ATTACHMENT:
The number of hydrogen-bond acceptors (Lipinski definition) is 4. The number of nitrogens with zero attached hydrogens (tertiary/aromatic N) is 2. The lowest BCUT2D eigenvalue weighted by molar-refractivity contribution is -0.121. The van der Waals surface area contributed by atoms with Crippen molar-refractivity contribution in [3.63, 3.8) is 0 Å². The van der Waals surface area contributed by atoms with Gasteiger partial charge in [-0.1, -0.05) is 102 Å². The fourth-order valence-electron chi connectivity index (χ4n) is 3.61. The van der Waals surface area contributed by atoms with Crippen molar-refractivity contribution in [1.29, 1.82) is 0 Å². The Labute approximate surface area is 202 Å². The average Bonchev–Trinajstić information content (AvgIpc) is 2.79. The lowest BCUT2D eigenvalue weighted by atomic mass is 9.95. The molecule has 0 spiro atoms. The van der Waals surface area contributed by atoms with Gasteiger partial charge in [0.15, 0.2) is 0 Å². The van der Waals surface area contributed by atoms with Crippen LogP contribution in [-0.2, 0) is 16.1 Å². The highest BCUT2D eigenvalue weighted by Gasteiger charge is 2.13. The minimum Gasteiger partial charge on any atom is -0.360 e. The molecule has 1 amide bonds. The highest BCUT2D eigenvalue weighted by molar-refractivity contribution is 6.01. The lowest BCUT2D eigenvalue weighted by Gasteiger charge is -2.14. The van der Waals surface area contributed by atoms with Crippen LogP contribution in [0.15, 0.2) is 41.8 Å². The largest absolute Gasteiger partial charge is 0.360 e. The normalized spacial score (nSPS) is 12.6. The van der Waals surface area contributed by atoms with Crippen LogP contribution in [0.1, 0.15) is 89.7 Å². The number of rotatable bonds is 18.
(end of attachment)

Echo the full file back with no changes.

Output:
The number of hydrogen-bond acceptors (Lipinski definition) is 4. The number of nitrogens with zero attached hydrogens (tertiary/aromatic N) is 2. The lowest BCUT2D eigenvalue weighted by molar-refractivity contribution is -0.121. The van der Waals surface area contributed by atoms with Crippen molar-refractivity contribution in [3.63, 3.8) is 0 Å². The van der Waals surface area contributed by atoms with Gasteiger partial charge in [-0.1, -0.05) is 102 Å². The fourth-order valence-electron chi connectivity index (χ4n) is 3.61. The van der Waals surface area contributed by atoms with Crippen molar-refractivity contribution in [1.29, 1.82) is 0 Å². The Labute approximate surface area is 202 Å². The average Bonchev–Trinajstić information content (AvgIpc) is 2.79. The lowest BCUT2D eigenvalue weighted by atomic mass is 9.95. The molecule has 0 spiro atoms. The van der Waals surface area contributed by atoms with Gasteiger partial charge in [0.15, 0.2) is 0 Å². The van der Waals surface area contributed by atoms with Crippen LogP contribution in [-0.2, 0) is 16.1 Å². The highest BCUT2D eigenvalue weighted by Gasteiger charge is 2.13. The minimum Gasteiger partial charge on any atom is -0.360 e. The molecule has 1 amide bonds. The highest BCUT2D eigenvalue weighted by molar-refractivity contribution is 6.01. The lowest BCUT2D eigenvalue weighted by Gasteiger charge is -2.14. The van der Waals surface area contributed by atoms with Crippen LogP contribution in [0.15, 0.2) is 41.8 Å². The largest absolute Gasteiger partial charge is 0.360 e. The normalized spacial score (nSPS) is 12.6. The van der Waals surface area contributed by atoms with Crippen LogP contribution in [0.1, 0.15) is 89.7 Å². The number of rotatable bonds is 18.